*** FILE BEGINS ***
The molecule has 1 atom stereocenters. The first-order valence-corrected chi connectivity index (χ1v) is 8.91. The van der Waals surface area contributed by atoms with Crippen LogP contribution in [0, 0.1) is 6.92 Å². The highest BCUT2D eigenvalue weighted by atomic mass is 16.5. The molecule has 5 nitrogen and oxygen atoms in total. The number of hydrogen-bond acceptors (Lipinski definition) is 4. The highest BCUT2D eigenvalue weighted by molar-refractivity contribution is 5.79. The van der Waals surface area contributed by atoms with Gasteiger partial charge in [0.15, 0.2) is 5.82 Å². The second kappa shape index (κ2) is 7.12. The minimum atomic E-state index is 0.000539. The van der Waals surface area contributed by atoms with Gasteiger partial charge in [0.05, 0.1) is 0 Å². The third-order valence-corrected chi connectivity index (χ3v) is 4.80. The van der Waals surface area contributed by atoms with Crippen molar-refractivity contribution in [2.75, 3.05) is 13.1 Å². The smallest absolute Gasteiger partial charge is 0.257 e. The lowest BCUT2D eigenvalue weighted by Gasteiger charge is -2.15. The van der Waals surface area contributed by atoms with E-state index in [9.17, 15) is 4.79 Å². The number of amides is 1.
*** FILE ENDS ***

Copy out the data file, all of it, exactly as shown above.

The molecule has 1 atom stereocenters. The first-order valence-corrected chi connectivity index (χ1v) is 8.91. The van der Waals surface area contributed by atoms with Crippen LogP contribution in [0, 0.1) is 6.92 Å². The highest BCUT2D eigenvalue weighted by atomic mass is 16.5. The molecule has 5 nitrogen and oxygen atoms in total. The number of hydrogen-bond acceptors (Lipinski definition) is 4. The highest BCUT2D eigenvalue weighted by molar-refractivity contribution is 5.79. The van der Waals surface area contributed by atoms with Gasteiger partial charge in [0.15, 0.2) is 5.82 Å². The second kappa shape index (κ2) is 7.12. The minimum atomic E-state index is 0.000539. The van der Waals surface area contributed by atoms with Gasteiger partial charge in [0.05, 0.1) is 0 Å². The third-order valence-corrected chi connectivity index (χ3v) is 4.80. The van der Waals surface area contributed by atoms with Crippen molar-refractivity contribution in [2.75, 3.05) is 13.1 Å². The smallest absolute Gasteiger partial charge is 0.257 e. The lowest BCUT2D eigenvalue weighted by Gasteiger charge is -2.15. The van der Waals surface area contributed by atoms with E-state index in [9.17, 15) is 4.79 Å². The number of amides is 1.